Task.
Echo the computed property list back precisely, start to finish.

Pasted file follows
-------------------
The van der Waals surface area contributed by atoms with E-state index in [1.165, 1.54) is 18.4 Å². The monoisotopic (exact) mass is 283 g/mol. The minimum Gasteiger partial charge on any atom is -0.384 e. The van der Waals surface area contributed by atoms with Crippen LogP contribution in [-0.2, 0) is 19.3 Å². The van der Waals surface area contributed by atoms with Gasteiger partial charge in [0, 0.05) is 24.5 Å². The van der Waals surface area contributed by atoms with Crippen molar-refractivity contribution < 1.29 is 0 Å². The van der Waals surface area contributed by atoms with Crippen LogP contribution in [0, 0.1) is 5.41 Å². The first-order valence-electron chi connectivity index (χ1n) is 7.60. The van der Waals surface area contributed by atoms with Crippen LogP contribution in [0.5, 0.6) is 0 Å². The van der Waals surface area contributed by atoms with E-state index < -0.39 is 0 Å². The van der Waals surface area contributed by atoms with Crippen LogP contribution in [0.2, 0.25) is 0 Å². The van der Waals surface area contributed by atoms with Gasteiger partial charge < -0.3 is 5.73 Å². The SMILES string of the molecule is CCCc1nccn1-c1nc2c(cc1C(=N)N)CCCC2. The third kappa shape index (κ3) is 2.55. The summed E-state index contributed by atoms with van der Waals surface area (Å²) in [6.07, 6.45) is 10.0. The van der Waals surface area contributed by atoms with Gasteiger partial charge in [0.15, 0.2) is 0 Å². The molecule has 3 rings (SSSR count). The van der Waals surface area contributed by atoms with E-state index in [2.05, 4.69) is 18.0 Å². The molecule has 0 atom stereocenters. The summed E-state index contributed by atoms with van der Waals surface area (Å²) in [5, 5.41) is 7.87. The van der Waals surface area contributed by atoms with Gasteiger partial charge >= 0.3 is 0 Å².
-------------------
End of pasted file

The van der Waals surface area contributed by atoms with E-state index in [1.165, 1.54) is 18.4 Å². The monoisotopic (exact) mass is 283 g/mol. The minimum Gasteiger partial charge on any atom is -0.384 e. The van der Waals surface area contributed by atoms with Crippen LogP contribution in [-0.2, 0) is 19.3 Å². The van der Waals surface area contributed by atoms with Gasteiger partial charge in [0, 0.05) is 24.5 Å². The van der Waals surface area contributed by atoms with Crippen molar-refractivity contribution < 1.29 is 0 Å². The van der Waals surface area contributed by atoms with Crippen LogP contribution in [0, 0.1) is 5.41 Å². The first-order valence-electron chi connectivity index (χ1n) is 7.60. The van der Waals surface area contributed by atoms with Crippen LogP contribution in [0.5, 0.6) is 0 Å². The van der Waals surface area contributed by atoms with E-state index < -0.39 is 0 Å². The van der Waals surface area contributed by atoms with Crippen LogP contribution in [0.2, 0.25) is 0 Å². The van der Waals surface area contributed by atoms with Gasteiger partial charge < -0.3 is 5.73 Å². The SMILES string of the molecule is CCCc1nccn1-c1nc2c(cc1C(=N)N)CCCC2. The third kappa shape index (κ3) is 2.55. The summed E-state index contributed by atoms with van der Waals surface area (Å²) in [6.07, 6.45) is 10.0. The van der Waals surface area contributed by atoms with Gasteiger partial charge in [0.15, 0.2) is 0 Å². The molecule has 3 rings (SSSR count). The van der Waals surface area contributed by atoms with E-state index in [2.05, 4.69) is 18.0 Å². The molecule has 0 atom stereocenters. The summed E-state index contributed by atoms with van der Waals surface area (Å²) in [5, 5.41) is 7.87. The van der Waals surface area contributed by atoms with Gasteiger partial charge >= 0.3 is 0 Å².